EWS warns about the risks of drop-in refrigerants

EastonWilliams EWS
Eaton-Williams Service is warning about the problems caused by the shortage of recycled R22 refrigerant.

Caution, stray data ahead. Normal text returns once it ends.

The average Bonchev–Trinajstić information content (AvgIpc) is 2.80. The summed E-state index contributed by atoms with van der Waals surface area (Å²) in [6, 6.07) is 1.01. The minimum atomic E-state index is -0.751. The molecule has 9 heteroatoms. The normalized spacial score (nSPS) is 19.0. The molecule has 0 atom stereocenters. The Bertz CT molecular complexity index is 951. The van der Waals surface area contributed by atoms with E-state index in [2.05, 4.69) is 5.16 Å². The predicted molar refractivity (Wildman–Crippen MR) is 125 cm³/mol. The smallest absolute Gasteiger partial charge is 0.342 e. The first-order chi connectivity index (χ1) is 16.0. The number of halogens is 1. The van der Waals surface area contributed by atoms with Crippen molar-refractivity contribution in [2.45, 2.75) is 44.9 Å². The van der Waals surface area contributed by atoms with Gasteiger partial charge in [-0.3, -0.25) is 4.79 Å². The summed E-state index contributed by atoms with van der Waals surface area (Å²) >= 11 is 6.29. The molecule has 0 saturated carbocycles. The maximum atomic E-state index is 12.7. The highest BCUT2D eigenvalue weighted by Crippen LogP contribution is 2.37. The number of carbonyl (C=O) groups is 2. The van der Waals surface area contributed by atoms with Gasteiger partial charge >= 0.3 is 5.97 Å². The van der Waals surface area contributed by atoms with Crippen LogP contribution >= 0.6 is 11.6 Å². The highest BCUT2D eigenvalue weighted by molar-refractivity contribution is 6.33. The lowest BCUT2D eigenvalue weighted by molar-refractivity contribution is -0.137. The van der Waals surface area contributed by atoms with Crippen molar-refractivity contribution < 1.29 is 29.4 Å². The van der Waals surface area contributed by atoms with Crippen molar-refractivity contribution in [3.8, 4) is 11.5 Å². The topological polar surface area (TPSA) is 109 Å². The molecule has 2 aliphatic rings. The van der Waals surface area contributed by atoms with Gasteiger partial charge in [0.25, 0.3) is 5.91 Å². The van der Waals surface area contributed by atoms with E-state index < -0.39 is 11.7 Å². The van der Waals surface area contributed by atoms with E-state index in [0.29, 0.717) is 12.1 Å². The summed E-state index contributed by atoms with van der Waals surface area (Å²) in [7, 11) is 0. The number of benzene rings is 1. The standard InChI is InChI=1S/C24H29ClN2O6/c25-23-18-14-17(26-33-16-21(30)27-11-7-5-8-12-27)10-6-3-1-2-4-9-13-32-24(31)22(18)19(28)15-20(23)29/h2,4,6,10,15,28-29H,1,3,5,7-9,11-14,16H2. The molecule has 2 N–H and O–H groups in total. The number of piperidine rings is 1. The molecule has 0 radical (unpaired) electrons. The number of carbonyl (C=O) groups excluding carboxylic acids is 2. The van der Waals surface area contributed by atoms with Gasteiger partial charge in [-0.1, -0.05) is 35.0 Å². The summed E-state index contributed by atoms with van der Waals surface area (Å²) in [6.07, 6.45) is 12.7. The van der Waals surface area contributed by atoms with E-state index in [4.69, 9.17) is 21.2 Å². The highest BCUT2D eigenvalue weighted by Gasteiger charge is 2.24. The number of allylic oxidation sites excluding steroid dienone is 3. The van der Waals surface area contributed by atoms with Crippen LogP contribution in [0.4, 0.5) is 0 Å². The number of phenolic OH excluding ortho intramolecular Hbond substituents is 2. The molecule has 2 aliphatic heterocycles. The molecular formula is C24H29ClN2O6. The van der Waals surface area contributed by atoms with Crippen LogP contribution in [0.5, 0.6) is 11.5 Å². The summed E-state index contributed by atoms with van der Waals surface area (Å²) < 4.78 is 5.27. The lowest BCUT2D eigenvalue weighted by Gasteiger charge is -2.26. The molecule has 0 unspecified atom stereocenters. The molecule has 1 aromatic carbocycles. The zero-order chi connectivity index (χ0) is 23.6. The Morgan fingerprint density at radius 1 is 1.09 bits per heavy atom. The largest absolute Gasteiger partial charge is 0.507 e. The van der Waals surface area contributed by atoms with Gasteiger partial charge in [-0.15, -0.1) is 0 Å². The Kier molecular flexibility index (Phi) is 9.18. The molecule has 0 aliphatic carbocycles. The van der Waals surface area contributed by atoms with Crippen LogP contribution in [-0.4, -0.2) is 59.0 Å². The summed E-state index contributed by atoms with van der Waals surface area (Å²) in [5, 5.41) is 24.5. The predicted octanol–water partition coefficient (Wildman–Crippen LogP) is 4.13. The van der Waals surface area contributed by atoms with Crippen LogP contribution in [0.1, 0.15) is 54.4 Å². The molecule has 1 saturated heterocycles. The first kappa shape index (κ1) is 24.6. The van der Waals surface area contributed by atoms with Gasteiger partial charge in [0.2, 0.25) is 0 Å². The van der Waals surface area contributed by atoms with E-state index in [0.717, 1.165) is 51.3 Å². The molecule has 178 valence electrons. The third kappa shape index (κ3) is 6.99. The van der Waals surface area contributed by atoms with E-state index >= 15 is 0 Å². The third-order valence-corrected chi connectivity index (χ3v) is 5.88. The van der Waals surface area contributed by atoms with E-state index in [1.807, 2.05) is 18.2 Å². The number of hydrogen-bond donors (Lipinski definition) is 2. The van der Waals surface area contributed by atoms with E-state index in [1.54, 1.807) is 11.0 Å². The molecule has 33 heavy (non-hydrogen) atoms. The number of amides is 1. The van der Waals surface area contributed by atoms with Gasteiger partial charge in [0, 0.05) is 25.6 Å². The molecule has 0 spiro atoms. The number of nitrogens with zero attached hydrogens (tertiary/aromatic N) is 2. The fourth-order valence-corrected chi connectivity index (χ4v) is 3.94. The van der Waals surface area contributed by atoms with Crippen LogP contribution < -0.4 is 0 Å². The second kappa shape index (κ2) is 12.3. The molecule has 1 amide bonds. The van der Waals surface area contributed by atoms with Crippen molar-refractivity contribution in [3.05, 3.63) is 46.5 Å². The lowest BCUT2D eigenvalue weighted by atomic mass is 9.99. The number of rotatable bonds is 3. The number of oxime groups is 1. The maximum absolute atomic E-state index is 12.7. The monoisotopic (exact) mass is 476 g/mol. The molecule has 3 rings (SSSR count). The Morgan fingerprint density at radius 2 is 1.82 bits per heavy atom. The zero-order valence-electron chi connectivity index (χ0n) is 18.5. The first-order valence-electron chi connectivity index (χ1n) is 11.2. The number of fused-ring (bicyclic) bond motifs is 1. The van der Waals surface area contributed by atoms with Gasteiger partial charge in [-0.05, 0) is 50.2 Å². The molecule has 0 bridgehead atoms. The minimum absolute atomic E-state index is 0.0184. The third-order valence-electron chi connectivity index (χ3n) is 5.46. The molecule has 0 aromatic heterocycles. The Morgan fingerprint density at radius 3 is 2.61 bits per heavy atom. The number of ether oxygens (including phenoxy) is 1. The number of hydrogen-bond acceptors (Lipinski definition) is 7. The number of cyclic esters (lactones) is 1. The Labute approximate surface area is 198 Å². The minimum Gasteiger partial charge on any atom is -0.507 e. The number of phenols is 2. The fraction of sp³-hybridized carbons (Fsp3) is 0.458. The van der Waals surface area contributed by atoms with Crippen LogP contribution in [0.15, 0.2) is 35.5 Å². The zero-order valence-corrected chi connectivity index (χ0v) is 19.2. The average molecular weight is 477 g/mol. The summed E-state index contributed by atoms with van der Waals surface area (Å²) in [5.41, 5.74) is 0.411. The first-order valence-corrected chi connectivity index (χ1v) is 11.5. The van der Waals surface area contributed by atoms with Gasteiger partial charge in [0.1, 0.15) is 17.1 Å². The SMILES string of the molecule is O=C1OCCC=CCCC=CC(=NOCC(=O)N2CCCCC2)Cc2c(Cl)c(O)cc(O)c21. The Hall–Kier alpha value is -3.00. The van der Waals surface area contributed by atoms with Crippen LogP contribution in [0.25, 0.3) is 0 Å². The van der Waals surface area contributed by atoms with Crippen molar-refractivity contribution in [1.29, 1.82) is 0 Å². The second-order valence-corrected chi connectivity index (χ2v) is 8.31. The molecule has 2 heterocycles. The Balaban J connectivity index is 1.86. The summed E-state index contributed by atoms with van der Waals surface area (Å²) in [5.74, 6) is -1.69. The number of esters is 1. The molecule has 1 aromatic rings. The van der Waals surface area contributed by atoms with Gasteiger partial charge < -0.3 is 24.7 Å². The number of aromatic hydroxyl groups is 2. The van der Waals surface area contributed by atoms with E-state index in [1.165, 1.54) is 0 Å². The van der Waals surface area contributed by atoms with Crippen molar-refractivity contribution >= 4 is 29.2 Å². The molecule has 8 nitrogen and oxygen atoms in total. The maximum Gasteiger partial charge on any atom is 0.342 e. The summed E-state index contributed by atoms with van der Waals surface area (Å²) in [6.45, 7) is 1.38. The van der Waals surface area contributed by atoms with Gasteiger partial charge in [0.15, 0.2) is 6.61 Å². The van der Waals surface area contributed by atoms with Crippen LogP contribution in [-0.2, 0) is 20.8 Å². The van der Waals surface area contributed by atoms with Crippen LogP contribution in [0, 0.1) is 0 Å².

Only 200 t of refrigerant R22 was reclaimed last year, just 12% of current demand, according to the British Refrigeration Association — leading Ray Paice of Eaton-Williams to warn that unless users have built up their own bank of refrigerant, they might find that using recycled R22 is not an option. The use of Virgin HCFCs such as R22 for maintenance will be banned from the end of 2009, but recycled HCFCs are likely to become increasingly difficult to obtain, and their cost will increase significantly. Ray Paice is concerned that users may be overestimating the potential of ‘drop-in’ alternatives. He is advising customers that although alternative drop-in refrigerants are available, care needs to be taken choosing the right one for an application. What is OK for an air-conditioning system may not suit a refrigeration application. He says, ‘Many users will be under the impression that drop-ins are an instant solution and don’t realise that they cannot simply drop in an alternative refrigerant on top of the old one.’ He warns, ‘The system will, as an absolute minimum, need to be thoroughly purged of all traces of R22 and the oil replaced with a compatible alternative. As an alternative, Ray Paice suggests that it may be better to replace existing plant if significant energy savings can be made rather than incur the costs of upgrading existing plant and using a drop in. He further suggests that there may be a decline in the performance of some systems that are retrofitted with drop-in refrigerants.
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